David Brower, one of the fathers of modern environmentalism, joined his movement before it really was a movement. There was no specialization as yet in the ranks—there were no ranks, to speak of—which forced him to do a little of everything: grassroots organizing, political lobbying, speaking, preaching, teaching, advertising, photographing, writing, publishing, film-making. Energized by necessity and by an all-consuming passion for the cause, he became very good at all these things. If, in his own view, he was best at any one of them, it was in his skill at deploying the arts — photography, painting, poetry, prose, journalism, cartooning, book-making, film — in the service of the fight to save the Earth. In his hands, art helped kill ill-considered dams, helped create national parks and wilderness areas, and helped plant the ethos of environmentalism in the mind of the average citizen.
The Hazel Wolf Gallery of The David Brower Center, with its “Art of Advocacy” theme, continues the Brower tradition by exhibiting the work of past and present-day artists working toward the same goals, creators of art that advocates for nature, for biological and cultural diversity, for environmental justice, and for planetary salvation. The series seeks to explore the diversity of ways in which art serves the movement. Exhibits will range from retrospective to cutting-edge, amateur to expert, local to global.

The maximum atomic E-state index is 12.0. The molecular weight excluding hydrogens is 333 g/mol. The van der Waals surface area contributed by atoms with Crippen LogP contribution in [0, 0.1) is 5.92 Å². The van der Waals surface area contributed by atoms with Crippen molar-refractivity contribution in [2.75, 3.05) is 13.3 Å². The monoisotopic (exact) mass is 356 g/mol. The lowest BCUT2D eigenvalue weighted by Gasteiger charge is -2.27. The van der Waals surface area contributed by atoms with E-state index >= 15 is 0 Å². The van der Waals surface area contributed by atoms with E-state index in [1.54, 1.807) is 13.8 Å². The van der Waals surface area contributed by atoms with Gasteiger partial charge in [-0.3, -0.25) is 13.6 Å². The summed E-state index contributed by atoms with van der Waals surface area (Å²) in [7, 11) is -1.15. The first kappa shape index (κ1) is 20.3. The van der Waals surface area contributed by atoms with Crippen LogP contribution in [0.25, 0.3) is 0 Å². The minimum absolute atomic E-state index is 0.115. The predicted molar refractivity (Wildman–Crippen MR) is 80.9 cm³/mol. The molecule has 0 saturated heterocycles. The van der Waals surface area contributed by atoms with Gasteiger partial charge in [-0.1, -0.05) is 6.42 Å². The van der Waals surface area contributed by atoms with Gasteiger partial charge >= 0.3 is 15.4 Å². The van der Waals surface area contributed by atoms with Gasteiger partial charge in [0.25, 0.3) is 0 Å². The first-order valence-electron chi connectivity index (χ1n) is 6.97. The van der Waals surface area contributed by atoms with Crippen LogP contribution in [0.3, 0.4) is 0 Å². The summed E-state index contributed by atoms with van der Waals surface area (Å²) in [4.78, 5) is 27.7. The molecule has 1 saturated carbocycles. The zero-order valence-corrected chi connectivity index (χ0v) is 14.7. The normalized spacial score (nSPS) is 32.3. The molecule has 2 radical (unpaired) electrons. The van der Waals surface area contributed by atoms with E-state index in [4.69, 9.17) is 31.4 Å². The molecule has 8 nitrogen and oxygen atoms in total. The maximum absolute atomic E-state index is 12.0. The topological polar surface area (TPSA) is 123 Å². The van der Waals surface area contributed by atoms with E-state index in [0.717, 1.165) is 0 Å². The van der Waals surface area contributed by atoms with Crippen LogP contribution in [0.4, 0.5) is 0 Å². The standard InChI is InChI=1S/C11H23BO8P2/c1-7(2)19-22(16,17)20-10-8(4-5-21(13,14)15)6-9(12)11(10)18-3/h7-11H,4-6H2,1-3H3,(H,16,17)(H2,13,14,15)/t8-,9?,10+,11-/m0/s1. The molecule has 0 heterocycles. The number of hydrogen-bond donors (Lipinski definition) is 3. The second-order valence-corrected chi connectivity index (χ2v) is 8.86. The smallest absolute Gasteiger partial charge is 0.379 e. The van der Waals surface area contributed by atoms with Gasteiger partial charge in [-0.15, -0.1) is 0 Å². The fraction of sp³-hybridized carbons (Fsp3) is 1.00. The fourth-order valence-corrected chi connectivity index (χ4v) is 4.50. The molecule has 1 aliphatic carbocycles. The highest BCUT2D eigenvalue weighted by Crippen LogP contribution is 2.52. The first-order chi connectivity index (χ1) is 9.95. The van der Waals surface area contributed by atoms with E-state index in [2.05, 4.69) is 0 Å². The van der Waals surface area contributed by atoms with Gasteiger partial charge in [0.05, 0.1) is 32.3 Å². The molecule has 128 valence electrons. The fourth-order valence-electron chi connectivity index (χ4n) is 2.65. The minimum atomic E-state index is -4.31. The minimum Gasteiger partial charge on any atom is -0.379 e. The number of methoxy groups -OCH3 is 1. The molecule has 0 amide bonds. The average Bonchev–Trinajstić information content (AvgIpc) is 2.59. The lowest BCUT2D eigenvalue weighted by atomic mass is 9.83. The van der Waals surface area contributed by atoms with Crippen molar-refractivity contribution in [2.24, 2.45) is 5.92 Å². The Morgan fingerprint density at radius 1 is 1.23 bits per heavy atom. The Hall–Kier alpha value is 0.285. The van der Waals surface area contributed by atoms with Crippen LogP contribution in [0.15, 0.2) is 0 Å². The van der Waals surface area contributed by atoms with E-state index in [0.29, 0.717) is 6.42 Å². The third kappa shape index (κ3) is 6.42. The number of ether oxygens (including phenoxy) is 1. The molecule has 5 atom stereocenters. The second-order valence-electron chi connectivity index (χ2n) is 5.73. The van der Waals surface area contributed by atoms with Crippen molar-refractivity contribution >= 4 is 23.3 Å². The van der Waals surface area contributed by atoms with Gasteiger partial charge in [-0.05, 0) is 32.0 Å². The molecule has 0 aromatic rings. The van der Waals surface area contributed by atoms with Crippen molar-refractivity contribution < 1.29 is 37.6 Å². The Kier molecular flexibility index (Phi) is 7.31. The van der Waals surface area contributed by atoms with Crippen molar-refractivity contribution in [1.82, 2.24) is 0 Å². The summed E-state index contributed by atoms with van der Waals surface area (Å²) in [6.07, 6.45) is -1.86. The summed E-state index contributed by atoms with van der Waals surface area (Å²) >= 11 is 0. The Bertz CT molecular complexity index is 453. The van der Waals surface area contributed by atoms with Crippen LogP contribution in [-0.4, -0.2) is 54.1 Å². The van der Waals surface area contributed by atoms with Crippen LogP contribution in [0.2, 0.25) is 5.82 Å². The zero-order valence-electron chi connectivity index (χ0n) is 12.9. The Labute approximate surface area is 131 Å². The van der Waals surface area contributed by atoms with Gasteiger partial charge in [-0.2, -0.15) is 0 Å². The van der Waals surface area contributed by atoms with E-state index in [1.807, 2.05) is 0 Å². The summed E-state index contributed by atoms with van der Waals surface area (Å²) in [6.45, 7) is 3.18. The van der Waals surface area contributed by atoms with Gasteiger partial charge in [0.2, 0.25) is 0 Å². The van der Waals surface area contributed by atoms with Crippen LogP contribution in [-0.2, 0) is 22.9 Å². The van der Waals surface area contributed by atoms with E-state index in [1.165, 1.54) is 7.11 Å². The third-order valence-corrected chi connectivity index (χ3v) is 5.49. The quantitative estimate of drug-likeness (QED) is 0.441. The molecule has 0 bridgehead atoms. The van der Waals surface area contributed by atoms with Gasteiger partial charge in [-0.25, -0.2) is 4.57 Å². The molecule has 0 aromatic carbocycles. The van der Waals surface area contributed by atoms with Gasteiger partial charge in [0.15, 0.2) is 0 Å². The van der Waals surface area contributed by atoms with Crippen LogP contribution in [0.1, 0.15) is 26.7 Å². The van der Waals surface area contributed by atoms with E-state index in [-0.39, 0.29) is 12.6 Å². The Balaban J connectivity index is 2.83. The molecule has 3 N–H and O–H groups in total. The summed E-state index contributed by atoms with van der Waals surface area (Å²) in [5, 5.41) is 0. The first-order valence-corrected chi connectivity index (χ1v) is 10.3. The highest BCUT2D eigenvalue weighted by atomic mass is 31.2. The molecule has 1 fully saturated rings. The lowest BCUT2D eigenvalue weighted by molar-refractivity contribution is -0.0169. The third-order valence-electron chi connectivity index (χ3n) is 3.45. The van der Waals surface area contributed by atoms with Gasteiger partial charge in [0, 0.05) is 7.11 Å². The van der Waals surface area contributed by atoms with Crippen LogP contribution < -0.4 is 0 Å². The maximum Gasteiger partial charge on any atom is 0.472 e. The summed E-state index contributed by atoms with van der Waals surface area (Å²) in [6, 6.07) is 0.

“He taught us to see,” Brower wrote of a colleague, the photographer Eliot Porter. Seeing the world through the eyes and works of the artist can inspire, arouse, and inform. Art can deepen awareness of the beauties of nature and the threats to it, and the sorrows and promise of human society. Making art can be about more than catharsis and communication: creation becomes a way to strengthen the artist’s understanding and resolve. Experiencing art that takes the natural world and its peoples as subject, whether as observer or creator, can build awareness and engagement and make advocates of us all.